You can read the rest of the piece via the below link:

http://fortune.com/2014/09/14/biggest-organized-crime-groups-in-the-world/

By Dawn's Early Light: Onlookers Salute 'Old Glory' At Fort McHenry


Navy Seaman Kameren Guy Hodnett, U.S. Navy Public Affairs Support Element East, offers the below piece:

BALTIMORE, Sept. 14, 2014 - Visitors and special guests watched today as members of the U.S. Army's 3rd U.S. Infantry Regiment (The Old Guard), with the help of War of 1812 re-enactors, hoisted a 15-star, 15-stripe, full-size replica Star-Spangled Banner flag over Fort McHenry here at the "By Dawn's Early Light" flag-raising ceremony.

Star-Spangled Banner replica

At precisely 9 a.m., guns blasted and the crowd of onlookers fell silent as service members raised a 30-foot by 42-foot replica of the flag that 200 years ago inspired Francis Scott Key to write "The Defence of Fort McHenry," which would later become America's national anthem.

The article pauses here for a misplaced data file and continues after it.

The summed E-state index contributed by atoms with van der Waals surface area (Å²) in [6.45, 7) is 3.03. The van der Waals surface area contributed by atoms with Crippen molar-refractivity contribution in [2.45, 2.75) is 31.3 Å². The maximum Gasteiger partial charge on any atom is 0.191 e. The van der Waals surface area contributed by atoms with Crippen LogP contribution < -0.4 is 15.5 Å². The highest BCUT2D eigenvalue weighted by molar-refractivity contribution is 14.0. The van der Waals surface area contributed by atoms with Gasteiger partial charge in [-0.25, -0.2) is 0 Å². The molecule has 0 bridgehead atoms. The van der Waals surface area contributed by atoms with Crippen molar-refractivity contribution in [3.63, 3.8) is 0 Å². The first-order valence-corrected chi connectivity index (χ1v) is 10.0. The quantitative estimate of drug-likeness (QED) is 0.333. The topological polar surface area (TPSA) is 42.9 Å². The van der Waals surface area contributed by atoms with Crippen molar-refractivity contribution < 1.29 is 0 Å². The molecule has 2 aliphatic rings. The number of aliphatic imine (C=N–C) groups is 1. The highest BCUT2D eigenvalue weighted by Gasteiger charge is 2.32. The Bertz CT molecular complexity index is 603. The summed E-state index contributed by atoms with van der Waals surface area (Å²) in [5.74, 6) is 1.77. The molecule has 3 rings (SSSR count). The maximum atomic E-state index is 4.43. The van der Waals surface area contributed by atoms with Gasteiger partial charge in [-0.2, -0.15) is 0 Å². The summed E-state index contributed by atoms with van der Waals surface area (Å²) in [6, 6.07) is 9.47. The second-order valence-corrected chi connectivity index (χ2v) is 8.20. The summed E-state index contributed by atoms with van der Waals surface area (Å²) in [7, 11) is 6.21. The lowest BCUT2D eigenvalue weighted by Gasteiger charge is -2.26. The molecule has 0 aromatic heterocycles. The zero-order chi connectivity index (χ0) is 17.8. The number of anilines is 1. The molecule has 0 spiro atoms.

"It is a great pleasure for me to be here at this historic site and historic city of Baltimore as we celebrate the 200th anniversary of our Star-Spangle Banner," said former Secretary of State and retired Army Gen. Colin L. Powell, the event's guest speaker. The American flag is "a piece of cloth I have loved all my life and have served under for over 40 years,' Powell added.

Celebrating history

The special ceremony capped a weeklong series of events at the fort for Baltimore's Star-Spangled Spectacular, a celebration commemorating the bicentennial of the Battle of Baltimore and the national anthem.

The fort played host to a number of special events and activities including commemorative ceremonies, living history demonstrations and interpretive programs during the Star-Spangled Spectacular. The city's celebration, which concludes Sept. 16, also includes visits by more than 30 ships from the U.S. and foreign nations, as well as an airshow performance by U.S. Navy's Blue Angels.

Note: The above U.S. Coast Guard photo was taken by Petty Officer 1st Class Pamela J. Boehland.